The real gift to Gov. Rick Perry on Tuesday wasn't the win over Kay Bailey Hutchison and Debra Medina in the GOP primary, which was foretold in the polls. It was the quick win. A runoff would have gobbled six weeks and something like $10 million and might have left the winner bruised on the way into a battle with Democrat Bill White, a serious opponent who easily bested six others in his party's primary.
So how does the November election shape up?
"We've been targeted since day one on general election issues," says Dave Carney, Perry's chief political consultant.
Todd Olsen, a fellow Republican who worked for Hutchison for a short period last year, chimes in: "He'll just say, 'I'm running a great campaign. Why change anything?'"
White must introduce himself to Texans before Perry has the opportunity to do it for him. He's well known in the Houston media market — the state's second biggest — but he's a cipher most everyplace else. People in the hinterlands don't have any impression of him at all; his job is to make sure it's a positive one. Perry's job is the opposite of that, to turn him into what Carney described in a recently leaked strategy memo as "a big city trial lawyer, anti gun, sanctuary city promoting, Clinton protégé DC politician."
White has to be ready. "He has to distance himself from Obama and Washington Democrats," says Matthew Dowd, a former George W. Bush strategist and now a founding partner in the Austin-based ViaNovo consultancy. "He needs to cut them off as quickly as he can. ... That's going to give him the only shot, I think, to win this race."
It'll be harder for White to attack Perry. The governor has been defending himself politically for 20 years and is pretty much a known quantity to voters. It's hard to redraw that picture, and White, like Hutchison before him, will have to find a way to get through Perry's defenses. "It's silly to think this is going to be any more competitive than Chris Bell," Carney says, citing the Democrat who lost to Perry in 2006.
Texas is a Republican state, and that's the single biggest obstacle to a Democrat seeking statewide office, much less the statewide office that gets all of the attention in election years. The next-biggest is that voters are in a national frame of mind, meaning they're focused on national issues,and partisan fights at the federal level. In Texas, generally speaking, that's a bad environment for Democrats — especially when the Democrats are in charge. Barack Obama didn't win here. Health care reform, as explained in the public square, isn't popular here, even if the state ranks highest in the percentage of its citizens who are uninsured. Nobody likes deficits.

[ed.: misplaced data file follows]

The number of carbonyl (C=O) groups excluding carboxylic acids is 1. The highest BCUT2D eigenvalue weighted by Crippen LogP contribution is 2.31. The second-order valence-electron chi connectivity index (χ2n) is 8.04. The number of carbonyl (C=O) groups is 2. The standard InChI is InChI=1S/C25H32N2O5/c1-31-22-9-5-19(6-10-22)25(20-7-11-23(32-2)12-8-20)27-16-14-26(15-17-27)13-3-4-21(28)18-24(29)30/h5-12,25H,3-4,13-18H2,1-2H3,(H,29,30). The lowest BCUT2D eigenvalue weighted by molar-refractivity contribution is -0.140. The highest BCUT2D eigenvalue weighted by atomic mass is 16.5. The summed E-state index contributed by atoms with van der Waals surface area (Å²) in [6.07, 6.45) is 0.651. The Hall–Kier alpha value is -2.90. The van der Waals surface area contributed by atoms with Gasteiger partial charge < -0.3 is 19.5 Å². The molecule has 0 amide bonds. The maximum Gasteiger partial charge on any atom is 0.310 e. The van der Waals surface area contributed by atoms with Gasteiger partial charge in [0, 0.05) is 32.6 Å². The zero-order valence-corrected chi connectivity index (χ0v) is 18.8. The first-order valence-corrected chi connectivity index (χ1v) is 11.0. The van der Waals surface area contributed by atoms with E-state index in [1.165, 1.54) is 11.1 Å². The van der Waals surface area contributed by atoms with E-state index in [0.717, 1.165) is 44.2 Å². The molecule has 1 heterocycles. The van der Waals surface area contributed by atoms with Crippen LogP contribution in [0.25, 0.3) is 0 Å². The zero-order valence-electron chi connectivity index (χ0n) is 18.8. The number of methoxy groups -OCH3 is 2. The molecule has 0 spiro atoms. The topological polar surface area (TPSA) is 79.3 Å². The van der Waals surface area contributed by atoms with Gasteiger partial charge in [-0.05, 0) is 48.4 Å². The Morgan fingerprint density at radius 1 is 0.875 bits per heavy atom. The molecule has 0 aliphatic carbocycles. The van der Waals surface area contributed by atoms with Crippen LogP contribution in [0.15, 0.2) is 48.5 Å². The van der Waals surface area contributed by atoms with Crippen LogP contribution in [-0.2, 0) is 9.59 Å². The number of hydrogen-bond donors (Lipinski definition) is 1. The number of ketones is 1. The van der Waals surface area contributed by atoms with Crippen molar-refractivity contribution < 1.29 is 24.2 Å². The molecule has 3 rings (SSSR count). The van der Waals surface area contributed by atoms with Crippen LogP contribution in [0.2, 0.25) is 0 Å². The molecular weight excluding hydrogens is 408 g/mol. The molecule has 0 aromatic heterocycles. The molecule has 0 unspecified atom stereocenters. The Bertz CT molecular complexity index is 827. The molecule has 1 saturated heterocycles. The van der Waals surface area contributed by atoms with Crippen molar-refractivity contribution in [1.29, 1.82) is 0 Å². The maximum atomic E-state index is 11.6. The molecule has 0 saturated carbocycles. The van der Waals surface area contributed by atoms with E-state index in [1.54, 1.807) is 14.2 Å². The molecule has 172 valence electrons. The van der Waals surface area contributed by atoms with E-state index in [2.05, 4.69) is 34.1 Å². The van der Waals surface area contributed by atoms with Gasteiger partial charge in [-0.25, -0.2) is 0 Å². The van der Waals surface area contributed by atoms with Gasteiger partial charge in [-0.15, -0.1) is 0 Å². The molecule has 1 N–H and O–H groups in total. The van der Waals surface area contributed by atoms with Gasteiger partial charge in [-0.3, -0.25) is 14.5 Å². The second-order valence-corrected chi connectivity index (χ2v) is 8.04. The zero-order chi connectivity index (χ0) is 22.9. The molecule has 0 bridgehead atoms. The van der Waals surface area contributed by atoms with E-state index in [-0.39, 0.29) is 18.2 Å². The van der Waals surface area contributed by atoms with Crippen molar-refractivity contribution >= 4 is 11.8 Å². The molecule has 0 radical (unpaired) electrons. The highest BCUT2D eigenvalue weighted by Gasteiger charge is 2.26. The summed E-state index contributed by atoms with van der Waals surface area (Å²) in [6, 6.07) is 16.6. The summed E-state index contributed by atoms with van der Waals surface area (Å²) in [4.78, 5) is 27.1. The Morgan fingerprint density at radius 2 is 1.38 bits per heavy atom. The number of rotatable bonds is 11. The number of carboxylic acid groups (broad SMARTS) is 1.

Perry's the best campaigner in the state. You don't have to like that to see it: He's undefeated, having just won his eleventh statewide race in a row, and he's beat a roster of middle- and heavyweights that includes Jim Hightower, John Sharp, Tony Sanchez, Carole Keeton Strayhorn, Bell, Kinky Friedman, and Hutchison. The guy's got chops.
Then again, White is the first Democrat in a while who has the potential to spend the same amount of money on the race Perry will spend. Call it a draw on resources.
The governor has been able to whistle past it so far, but this isn't a great time to be an incumbent. White's not in office now, and as Houston mayor, a non-partisan office, he was able to attract and keep the support of Republicans in the state's largest city. Some of them, he's hoping, will stay on board for his first state race. He hasn't run statewide, but was the chairman of the Texas Democratic Party and can tap into a political network with connections far beyond his home city.
Perry has said repeatedly that he doesn't want to run for president, though suspicions and speculations abound. That might help White attract out-of-state money from people who are weary of presidents wearing Western boots, and from people who want to block Perry. It's easier and cheaper to beat him now, the theory goes, than to wait around while he gathers political power and strength. Perry got the attention of the folks in Washington with his win over Hutchison, who's a known quantity there and was high in the Senate Republican leadership before the race for governor. Beating her, like an unranked team beating a ranked one, moves him up in their estimation.